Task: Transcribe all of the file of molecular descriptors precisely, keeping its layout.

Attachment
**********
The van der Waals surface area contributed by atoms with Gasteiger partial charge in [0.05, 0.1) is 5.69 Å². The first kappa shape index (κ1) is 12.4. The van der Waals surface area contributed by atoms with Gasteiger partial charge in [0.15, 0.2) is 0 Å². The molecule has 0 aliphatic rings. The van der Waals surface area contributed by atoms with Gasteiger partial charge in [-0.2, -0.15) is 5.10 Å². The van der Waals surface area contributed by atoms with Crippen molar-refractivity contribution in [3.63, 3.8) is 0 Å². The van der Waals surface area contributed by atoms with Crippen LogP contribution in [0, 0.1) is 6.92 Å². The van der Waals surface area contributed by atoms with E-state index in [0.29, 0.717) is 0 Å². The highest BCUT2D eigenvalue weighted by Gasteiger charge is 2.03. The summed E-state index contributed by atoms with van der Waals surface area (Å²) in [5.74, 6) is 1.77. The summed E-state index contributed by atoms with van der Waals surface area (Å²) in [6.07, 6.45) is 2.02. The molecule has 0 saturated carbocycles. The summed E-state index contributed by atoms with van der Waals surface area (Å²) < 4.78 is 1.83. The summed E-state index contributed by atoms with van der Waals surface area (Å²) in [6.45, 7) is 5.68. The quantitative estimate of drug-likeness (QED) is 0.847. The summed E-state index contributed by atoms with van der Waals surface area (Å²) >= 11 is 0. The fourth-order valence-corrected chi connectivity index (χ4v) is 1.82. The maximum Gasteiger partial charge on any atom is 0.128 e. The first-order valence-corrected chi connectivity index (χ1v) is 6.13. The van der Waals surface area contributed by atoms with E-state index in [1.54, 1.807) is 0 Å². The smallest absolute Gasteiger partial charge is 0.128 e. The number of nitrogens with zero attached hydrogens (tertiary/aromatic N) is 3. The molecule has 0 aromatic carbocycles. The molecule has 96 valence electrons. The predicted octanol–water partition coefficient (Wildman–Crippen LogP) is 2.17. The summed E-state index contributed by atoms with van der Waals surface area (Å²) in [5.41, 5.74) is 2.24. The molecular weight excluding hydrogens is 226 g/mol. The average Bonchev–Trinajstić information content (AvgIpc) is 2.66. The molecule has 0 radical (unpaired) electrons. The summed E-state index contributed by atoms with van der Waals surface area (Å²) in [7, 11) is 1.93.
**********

The van der Waals surface area contributed by atoms with Gasteiger partial charge in [0.05, 0.1) is 5.69 Å². The first kappa shape index (κ1) is 12.4. The van der Waals surface area contributed by atoms with Gasteiger partial charge in [0.15, 0.2) is 0 Å². The molecule has 0 aliphatic rings. The van der Waals surface area contributed by atoms with Gasteiger partial charge in [-0.2, -0.15) is 5.10 Å². The van der Waals surface area contributed by atoms with Crippen molar-refractivity contribution in [3.63, 3.8) is 0 Å². The van der Waals surface area contributed by atoms with Crippen LogP contribution in [0, 0.1) is 6.92 Å². The van der Waals surface area contributed by atoms with E-state index in [0.29, 0.717) is 0 Å². The highest BCUT2D eigenvalue weighted by Gasteiger charge is 2.03. The summed E-state index contributed by atoms with van der Waals surface area (Å²) in [5.74, 6) is 1.77. The summed E-state index contributed by atoms with van der Waals surface area (Å²) in [6.07, 6.45) is 2.02. The molecule has 0 saturated carbocycles. The summed E-state index contributed by atoms with van der Waals surface area (Å²) < 4.78 is 1.83. The summed E-state index contributed by atoms with van der Waals surface area (Å²) in [6.45, 7) is 5.68. The quantitative estimate of drug-likeness (QED) is 0.847. The summed E-state index contributed by atoms with van der Waals surface area (Å²) >= 11 is 0. The fourth-order valence-corrected chi connectivity index (χ4v) is 1.82. The maximum Gasteiger partial charge on any atom is 0.128 e. The first-order valence-corrected chi connectivity index (χ1v) is 6.13. The van der Waals surface area contributed by atoms with E-state index in [1.54, 1.807) is 0 Å². The smallest absolute Gasteiger partial charge is 0.128 e. The number of nitrogens with zero attached hydrogens (tertiary/aromatic N) is 3. The molecule has 0 aromatic carbocycles. The molecule has 96 valence electrons. The predicted octanol–water partition coefficient (Wildman–Crippen LogP) is 2.17. The summed E-state index contributed by atoms with van der Waals surface area (Å²) in [5.41, 5.74) is 2.24. The molecular weight excluding hydrogens is 226 g/mol. The average Bonchev–Trinajstić information content (AvgIpc) is 2.66. The molecule has 0 radical (unpaired) electrons. The summed E-state index contributed by atoms with van der Waals surface area (Å²) in [7, 11) is 1.93.